Tony Blair released his long-awaited memoir this month.
While it will be for historians to judge Mr. Blair’s nine-year tenure as prime
minister of Great Britain, I will say that based upon what I heard about the
book from Blair himself and BBC commentators, he is certainly a remarkably
Among the points discussed in My Journey: A Political Life is the fact that while he does not
regret putting British troops into Iraq, he had no idea that the Iraq War would
become the “nightmare” it became. He also reveals, to no great surprise, the
degree of antipathy he held toward his successor, Gordon Brown. And on a personal
note, he drank more than was usual for him as a means of coping with the
pressure of being Prime Minister.
The pressures of holding a top job are immense. One of the
ways that leaders deal (aside from self-medication) is walling themselves off
from their feelings. But those leaders who are self-aware do themselves and
their followers a service by being honest. Here are some suggestions.
Look in the mirror.
Consider what you are doing now and what you could be doing better. Do not be
overly critical of your performance. Perfection is not only unattainable; it is
a false ideal that leads to disappointment and grief. Better to be realistic
about what you have done and can do in the future.
Insist on candor.
Invite a trusted associate or two to watch you. Hold yourself accountable for
values you espouse. Ask them to check that you are “walking the talk” in
matters of accountability. For example, if you want people to trust you,
consider what you are doing to earn that trust. Leadership is never easy, but
when resources are scarce and financial pressures rise, it is essential that
leaders be seen and heard.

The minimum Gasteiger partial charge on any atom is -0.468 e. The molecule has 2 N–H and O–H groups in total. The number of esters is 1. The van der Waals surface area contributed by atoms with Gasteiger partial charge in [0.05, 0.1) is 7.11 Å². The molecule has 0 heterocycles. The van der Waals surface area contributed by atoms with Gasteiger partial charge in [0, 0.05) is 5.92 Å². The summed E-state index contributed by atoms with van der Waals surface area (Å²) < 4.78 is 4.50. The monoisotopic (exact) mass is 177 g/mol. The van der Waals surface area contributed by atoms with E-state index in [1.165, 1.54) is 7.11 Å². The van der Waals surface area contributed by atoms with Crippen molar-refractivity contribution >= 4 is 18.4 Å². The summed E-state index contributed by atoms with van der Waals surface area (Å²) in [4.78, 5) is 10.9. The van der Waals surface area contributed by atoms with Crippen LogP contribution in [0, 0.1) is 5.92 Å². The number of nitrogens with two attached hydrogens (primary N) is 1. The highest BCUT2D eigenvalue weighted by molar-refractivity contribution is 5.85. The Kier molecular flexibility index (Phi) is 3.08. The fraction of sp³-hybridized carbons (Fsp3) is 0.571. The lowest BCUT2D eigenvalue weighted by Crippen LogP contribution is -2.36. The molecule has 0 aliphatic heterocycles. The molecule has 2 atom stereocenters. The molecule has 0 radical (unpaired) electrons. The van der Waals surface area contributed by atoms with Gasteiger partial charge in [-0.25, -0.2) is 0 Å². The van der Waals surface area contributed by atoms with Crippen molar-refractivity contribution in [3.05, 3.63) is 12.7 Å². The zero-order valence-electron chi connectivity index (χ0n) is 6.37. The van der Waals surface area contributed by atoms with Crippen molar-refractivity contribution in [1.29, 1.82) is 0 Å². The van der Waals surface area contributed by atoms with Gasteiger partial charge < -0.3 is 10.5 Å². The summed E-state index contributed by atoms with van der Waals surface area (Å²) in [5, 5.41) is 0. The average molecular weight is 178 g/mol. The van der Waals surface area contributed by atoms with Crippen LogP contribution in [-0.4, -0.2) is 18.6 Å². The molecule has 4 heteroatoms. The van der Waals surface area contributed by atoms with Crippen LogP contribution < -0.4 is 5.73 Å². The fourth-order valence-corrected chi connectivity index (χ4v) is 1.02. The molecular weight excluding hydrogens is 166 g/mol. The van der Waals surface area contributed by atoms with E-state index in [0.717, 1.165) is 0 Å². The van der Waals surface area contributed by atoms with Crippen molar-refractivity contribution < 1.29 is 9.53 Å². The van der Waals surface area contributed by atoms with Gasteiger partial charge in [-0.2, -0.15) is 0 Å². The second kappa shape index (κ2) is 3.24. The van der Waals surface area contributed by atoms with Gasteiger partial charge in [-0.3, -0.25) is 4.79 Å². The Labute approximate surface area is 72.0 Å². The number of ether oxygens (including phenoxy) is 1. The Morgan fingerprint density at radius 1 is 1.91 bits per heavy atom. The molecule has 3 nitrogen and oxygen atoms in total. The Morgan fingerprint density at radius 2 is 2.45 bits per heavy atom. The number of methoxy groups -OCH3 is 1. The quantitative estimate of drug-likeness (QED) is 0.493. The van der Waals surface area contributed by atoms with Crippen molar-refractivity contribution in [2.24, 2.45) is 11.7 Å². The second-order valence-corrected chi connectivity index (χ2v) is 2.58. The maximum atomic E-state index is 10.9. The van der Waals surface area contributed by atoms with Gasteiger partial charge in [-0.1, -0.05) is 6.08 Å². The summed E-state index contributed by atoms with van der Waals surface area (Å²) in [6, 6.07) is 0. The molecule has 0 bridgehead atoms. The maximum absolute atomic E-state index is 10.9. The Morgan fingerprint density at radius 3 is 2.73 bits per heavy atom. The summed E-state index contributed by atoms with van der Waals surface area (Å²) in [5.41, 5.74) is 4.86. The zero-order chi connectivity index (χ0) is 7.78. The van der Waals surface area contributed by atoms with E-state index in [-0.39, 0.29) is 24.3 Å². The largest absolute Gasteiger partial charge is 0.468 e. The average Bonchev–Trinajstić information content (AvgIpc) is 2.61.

Write your legacy
statement. How do you want to be remembered? Do you want to be the one who
was the first to point the finger of blame, or the first to share credit with
others? Do you want to be considered as one who knew the business as well as he
knew his people? And do you want to be known as one who managed her career as
well as she managed the needs of others? These may be simple questions but when
answered honestly can provoke an honest dialogue. So take the time to write out
how you want to be remembered, not necessary after you pass on but when you leave
your current job.
These suggestions for getting straight with yourself are
only first steps to self-knowledge, but they are important ones that leaders
can take, not simply to get in touch with themselves but to center their
leadership on what is important to stakeholders.
It takes a measure of courage to be forthright when
discussing your shortcomings in public. But when done right it can be a good
way to provide insight into the psyche of a leader. For those leaders not in
the public arena, memoirs may not be necessary but the healthy assessment of
one’s self is always welcome, if only shared with yourself.
John Baldoni is an
internationally recognized leadership development consultant, executive coach,
author, and speaker. In 2010 Top Leadership Gurus named John one of the world’s
top 25 leadership experts. John’s new book is Lead Your Boss: The Subtle Art of Managing Up
(Amacom 2009). Readers are welcome to visit John’s Web site, www.johnbaldoni.com